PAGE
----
Van Wyhe honored for dedication as wrestling official

Posted January 17, 2013 at 6:00 am

by Steve Peterson

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Al Van Wyhe shows off two of the recent plaques he has received for officiating.

The schedule is a hectic one each winter evening when wrestling is on the docket for Al Van Wyhe.

If it’s Monday it must be a junior varsity meet at West Sioux.

On a Saturday, it’s a meet in Hawarden, or maybe Akron, Sergeant Bluff Luton or many points farther away.

For the last 36 years, Van Wyhe has been officiating wrestling meets but is calling it a career after this season.

“I started just after college when Jim Henrich hired me to work the A-W tournament,” said Van Wyhe, of Ireton.

Van Wyhe worked 10 state tournaments in South Dakota and since 2002 in Iowa’s state meet.

“The rules have changed and wrestling has changed right with them,” said Van Wyhe.

Doug Manley of Akron, Ben Weiss and Chet Jones all helped Van Wyhe in his early years of officiating.

“No one sees things like a referee does. You get to see things the average fan-in-the-stands will not. The most important thing is communication with the wrestlers and the coaches,” said Van Wyhe.

He mentioned one recent point-of-emphasis.

“They’ve gotten a lot more aggressive when it comes to calling stalling. You have to keep on trying to score points no matter what your position,” said Van Wyhe.

The West Sioux High School alum has a day job that is flexible in the winter to allow for much traveling and one has to be flexible with the type of winters the likable Van Wyhe has seen. He farms with his brother Terry on 1,000 acres they rent between Hawarden and Ireton.

“I remember (Iowa wrestling legend) Dan Gable came to my district meet. I have his autograph,” said Van Wyhe.

Van Wyhe’s knowledge of the sport drew praise from recent competitors and the educator who gave Al his initial tournament assignment.

“You want Al on the mat when you wrestle. He knows the rule book inside and out,” said A-W alum and head coach Dustin Meinen.

“Al started in the early days of the Akron tournament. Wrestling has changed greatly. He is very dependable, hard working, fair and never failed to show up for a match or tournament. He is really interested in the sport of wrestling and worked to improve and be active, locally, at District and at State. He is well thought of in the sport,” said former A-W Head wrestling coach and now retired teacher Henrich.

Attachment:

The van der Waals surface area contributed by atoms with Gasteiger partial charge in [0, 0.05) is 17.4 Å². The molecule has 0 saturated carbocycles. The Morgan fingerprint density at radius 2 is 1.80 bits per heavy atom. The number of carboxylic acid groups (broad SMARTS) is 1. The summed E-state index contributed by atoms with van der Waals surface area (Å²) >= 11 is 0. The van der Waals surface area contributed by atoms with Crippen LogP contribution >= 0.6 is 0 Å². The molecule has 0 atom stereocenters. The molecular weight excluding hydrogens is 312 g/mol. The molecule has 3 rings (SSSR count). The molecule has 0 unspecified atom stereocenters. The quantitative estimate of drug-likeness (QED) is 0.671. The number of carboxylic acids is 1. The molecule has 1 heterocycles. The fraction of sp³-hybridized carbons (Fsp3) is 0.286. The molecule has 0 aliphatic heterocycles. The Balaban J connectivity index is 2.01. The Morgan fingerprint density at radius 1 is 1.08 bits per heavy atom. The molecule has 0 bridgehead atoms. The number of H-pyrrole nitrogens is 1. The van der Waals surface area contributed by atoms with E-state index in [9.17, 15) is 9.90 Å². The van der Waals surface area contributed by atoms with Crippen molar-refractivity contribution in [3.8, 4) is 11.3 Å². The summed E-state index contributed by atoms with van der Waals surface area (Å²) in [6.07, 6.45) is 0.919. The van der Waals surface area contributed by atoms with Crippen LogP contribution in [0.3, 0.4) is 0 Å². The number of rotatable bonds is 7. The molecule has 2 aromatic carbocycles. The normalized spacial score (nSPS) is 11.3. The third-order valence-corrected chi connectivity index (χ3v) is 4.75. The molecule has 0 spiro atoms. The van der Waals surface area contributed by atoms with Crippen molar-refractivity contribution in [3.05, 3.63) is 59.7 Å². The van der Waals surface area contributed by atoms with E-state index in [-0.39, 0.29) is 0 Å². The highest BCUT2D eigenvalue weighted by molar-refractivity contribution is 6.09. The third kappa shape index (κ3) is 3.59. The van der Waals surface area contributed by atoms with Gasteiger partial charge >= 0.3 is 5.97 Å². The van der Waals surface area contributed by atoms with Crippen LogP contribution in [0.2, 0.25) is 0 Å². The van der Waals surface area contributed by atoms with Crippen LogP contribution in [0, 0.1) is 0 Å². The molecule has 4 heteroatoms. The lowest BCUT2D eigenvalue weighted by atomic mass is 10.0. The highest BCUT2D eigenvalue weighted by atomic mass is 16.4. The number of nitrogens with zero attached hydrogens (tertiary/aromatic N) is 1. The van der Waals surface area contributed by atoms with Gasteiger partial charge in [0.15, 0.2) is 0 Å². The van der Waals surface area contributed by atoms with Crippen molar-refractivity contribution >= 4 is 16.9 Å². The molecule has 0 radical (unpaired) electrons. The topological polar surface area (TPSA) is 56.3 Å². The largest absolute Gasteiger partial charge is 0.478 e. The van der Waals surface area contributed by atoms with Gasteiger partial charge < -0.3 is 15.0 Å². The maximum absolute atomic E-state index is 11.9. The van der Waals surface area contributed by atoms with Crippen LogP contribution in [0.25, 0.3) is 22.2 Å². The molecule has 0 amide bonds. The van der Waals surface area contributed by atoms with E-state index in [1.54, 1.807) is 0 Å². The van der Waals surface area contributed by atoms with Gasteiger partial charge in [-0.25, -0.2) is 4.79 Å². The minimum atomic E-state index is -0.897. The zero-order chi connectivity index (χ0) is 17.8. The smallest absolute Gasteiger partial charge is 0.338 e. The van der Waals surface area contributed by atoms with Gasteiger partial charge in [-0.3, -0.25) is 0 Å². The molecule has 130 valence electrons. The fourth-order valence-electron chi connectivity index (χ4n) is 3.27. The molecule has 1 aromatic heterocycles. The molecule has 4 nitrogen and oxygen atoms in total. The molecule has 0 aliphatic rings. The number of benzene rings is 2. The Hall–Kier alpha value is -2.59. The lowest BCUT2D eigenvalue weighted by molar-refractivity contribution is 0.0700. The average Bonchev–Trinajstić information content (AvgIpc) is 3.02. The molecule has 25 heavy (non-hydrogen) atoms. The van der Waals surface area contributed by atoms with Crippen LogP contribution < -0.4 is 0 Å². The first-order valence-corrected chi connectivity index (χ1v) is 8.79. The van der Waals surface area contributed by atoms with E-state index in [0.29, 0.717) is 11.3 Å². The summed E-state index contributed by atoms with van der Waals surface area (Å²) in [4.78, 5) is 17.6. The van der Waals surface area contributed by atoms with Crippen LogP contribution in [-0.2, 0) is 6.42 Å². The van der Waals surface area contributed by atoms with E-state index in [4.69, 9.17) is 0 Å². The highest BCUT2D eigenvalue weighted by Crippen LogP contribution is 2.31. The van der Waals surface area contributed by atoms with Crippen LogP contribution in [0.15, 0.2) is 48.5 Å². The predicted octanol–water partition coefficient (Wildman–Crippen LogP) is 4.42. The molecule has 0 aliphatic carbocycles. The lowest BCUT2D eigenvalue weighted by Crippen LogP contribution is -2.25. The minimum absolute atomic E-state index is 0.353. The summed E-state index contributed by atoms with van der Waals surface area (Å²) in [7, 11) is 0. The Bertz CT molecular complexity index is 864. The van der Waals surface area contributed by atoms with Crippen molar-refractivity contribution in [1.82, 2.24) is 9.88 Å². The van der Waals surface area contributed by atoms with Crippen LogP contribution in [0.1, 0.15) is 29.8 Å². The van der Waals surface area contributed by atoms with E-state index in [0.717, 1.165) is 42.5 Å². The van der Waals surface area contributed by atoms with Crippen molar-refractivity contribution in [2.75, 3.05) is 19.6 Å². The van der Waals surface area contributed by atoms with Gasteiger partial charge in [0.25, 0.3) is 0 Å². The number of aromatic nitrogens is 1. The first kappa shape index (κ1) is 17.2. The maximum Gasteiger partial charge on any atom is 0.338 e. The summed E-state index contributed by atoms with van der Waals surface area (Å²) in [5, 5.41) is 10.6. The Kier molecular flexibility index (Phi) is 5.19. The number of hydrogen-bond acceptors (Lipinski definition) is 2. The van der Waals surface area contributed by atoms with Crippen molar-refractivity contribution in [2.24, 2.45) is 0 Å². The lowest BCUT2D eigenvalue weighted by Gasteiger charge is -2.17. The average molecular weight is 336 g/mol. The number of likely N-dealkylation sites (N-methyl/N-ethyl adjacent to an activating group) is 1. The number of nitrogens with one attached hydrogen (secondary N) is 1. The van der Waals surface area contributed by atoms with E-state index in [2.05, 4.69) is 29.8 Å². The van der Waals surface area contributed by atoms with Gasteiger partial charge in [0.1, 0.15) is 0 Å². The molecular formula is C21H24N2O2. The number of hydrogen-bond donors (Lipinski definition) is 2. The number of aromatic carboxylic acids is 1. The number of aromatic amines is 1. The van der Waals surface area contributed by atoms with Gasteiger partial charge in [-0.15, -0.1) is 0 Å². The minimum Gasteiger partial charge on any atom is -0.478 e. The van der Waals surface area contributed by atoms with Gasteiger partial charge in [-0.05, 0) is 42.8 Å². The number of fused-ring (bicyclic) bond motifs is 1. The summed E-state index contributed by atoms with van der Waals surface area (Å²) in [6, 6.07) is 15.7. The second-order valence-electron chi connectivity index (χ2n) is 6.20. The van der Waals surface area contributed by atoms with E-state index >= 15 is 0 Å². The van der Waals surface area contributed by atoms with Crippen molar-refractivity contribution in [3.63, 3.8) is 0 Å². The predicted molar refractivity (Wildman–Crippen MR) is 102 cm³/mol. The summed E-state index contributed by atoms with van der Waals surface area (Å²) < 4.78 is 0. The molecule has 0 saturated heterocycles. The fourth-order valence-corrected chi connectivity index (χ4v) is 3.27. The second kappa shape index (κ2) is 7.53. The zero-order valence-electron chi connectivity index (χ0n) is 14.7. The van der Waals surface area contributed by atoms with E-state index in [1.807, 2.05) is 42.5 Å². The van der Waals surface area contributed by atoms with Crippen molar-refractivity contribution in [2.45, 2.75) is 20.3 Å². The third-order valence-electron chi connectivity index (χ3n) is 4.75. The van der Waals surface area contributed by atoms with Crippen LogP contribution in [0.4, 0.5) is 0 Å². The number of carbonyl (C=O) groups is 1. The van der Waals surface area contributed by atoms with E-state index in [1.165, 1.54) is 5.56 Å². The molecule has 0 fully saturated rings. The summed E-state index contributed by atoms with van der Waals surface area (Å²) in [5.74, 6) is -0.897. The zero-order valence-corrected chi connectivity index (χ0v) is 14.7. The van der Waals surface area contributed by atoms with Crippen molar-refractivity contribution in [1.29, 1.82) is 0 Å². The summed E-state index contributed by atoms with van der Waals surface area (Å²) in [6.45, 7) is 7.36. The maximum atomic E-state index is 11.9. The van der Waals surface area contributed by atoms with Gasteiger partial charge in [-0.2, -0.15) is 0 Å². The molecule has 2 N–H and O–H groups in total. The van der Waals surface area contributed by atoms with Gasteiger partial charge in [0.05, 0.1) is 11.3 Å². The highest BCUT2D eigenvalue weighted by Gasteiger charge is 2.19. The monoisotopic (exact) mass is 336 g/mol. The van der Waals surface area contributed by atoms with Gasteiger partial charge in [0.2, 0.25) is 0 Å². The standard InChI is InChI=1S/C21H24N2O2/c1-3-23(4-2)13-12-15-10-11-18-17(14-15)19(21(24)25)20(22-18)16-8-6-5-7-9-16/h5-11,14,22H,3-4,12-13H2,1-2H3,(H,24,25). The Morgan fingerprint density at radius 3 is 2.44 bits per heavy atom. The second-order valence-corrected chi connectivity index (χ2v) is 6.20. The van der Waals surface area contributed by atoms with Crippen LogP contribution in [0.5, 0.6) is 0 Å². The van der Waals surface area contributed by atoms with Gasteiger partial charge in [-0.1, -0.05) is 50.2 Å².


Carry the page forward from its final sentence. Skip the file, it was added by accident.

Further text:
A-W Grades 7-12 Principal and former wrestling coach Derek Briggs praised Van Wyhe’s dedication. “You won’t find anyone more dedicated than Al,” said Briggs.

He noted the area is blessed with some fine resident wrestling officials; Manley, Brad Harvey and Tom Huls (last year’s Iowa Official of the Year). The hope is to get the current college wrestlers interested to keep that going.

Briggs recalled a humourous story from the A-W tournament. “Al was moving to make a call and he popped the button on his pants. He officiated the rest of the way with the help of a few safety pins,” said Briggs.

Van Wyhe said he will be around the matches next winter and is always willing to help a young official.

“I ask them if they’re interested if I like their demeanor,” said Van Wyhe.

He was glad it took a while before that coveted first assignment at the state meet. “For me it was good I had to wait to get to State. Sometimes you get there too early as an official and it can eat you up,” said Van Wyhe.

Van Wyhe was honored at both the A-W and West Sioux invitational tournaments this season. Last year he received his 35 years of service plaque from the state.

Success as a Falcon

Van Wyhe, the eldest of four children of Marlyn and Darlene Van Wyhe, was part of the State Runner-up West Sioux Cross Country team in his senior year, 1976. “We lost to Tipton for the state title. Back then they only counted three scores compared to four now. I ran cross country because it got me in shape for wrestling,” said Van Wyhe.

He was looking forward to the wrestling season, especially his senior year, due to back surgery that cost him his junior season. He competed at 118 and 98-pound weight classes in three seasons. His senior season, his younger brothers Terry and Ken were also on West Sioux’s team and sister Barbara was a cheerleader. Van Wyhe was also on the track and field team and made the all-conference baseball squad one season.

Post-Season 2013

Van Wyhe will be officiating at Sioux Center’s Class No. 2A sectional meet on Feb. 2.

On the board

During his high school career Van Wyhe had the most reversals of the Falcons with 34, a school record.

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